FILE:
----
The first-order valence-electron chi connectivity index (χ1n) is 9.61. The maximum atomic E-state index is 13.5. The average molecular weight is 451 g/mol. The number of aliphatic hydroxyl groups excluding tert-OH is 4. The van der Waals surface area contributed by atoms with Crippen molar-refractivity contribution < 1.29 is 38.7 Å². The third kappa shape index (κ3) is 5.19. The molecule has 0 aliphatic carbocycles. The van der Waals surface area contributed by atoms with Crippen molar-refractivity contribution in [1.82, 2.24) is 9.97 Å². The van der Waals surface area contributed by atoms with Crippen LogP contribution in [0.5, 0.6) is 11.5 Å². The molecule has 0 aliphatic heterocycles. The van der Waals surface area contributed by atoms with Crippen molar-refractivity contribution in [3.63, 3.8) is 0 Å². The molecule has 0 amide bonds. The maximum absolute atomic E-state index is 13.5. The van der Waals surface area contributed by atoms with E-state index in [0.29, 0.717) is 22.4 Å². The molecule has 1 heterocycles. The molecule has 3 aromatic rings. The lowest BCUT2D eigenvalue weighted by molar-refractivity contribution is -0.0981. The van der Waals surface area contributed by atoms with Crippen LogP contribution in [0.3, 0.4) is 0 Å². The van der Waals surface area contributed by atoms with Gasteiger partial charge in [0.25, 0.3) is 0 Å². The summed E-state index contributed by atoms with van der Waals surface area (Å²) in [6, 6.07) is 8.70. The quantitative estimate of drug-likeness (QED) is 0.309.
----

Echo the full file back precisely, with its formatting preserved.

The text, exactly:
The first-order valence-electron chi connectivity index (χ1n) is 9.61. The maximum atomic E-state index is 13.5. The average molecular weight is 451 g/mol. The number of aliphatic hydroxyl groups excluding tert-OH is 4. The van der Waals surface area contributed by atoms with Crippen molar-refractivity contribution < 1.29 is 38.7 Å². The third kappa shape index (κ3) is 5.19. The molecule has 0 aliphatic carbocycles. The van der Waals surface area contributed by atoms with Crippen molar-refractivity contribution in [1.82, 2.24) is 9.97 Å². The van der Waals surface area contributed by atoms with Crippen LogP contribution in [0.5, 0.6) is 11.5 Å². The molecule has 0 aliphatic heterocycles. The van der Waals surface area contributed by atoms with Crippen molar-refractivity contribution in [3.63, 3.8) is 0 Å². The molecule has 0 amide bonds. The maximum absolute atomic E-state index is 13.5. The van der Waals surface area contributed by atoms with E-state index in [0.29, 0.717) is 22.4 Å². The molecule has 1 heterocycles. The molecule has 3 aromatic rings. The lowest BCUT2D eigenvalue weighted by molar-refractivity contribution is -0.0981. The van der Waals surface area contributed by atoms with Crippen LogP contribution in [0.3, 0.4) is 0 Å². The van der Waals surface area contributed by atoms with Gasteiger partial charge in [0.25, 0.3) is 0 Å². The summed E-state index contributed by atoms with van der Waals surface area (Å²) in [6, 6.07) is 8.70. The quantitative estimate of drug-likeness (QED) is 0.309.